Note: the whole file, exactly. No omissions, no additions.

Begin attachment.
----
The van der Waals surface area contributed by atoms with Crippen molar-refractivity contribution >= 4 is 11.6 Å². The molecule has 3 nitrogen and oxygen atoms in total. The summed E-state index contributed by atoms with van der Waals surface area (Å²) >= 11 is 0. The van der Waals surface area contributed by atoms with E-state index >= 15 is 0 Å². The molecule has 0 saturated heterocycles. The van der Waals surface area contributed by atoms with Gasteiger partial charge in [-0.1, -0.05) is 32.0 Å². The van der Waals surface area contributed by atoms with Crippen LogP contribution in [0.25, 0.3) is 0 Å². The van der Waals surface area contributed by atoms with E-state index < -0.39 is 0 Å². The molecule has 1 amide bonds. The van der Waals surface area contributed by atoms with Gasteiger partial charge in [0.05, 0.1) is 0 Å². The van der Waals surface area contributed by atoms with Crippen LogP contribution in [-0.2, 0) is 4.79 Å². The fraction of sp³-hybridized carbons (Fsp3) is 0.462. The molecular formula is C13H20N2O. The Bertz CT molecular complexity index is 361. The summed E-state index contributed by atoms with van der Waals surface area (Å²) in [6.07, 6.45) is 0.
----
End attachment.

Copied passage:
The van der Waals surface area contributed by atoms with Crippen molar-refractivity contribution >= 4 is 11.6 Å². The molecule has 3 nitrogen and oxygen atoms in total. The summed E-state index contributed by atoms with van der Waals surface area (Å²) >= 11 is 0. The van der Waals surface area contributed by atoms with E-state index >= 15 is 0 Å². The molecule has 0 saturated heterocycles. The van der Waals surface area contributed by atoms with Gasteiger partial charge in [-0.1, -0.05) is 32.0 Å². The van der Waals surface area contributed by atoms with Crippen LogP contribution in [0.25, 0.3) is 0 Å². The van der Waals surface area contributed by atoms with E-state index < -0.39 is 0 Å². The molecule has 1 amide bonds. The van der Waals surface area contributed by atoms with Gasteiger partial charge in [0.05, 0.1) is 0 Å². The van der Waals surface area contributed by atoms with Crippen LogP contribution in [-0.2, 0) is 4.79 Å². The fraction of sp³-hybridized carbons (Fsp3) is 0.462. The molecular formula is C13H20N2O. The Bertz CT molecular complexity index is 361. The summed E-state index contributed by atoms with van der Waals surface area (Å²) in [6.07, 6.45) is 0.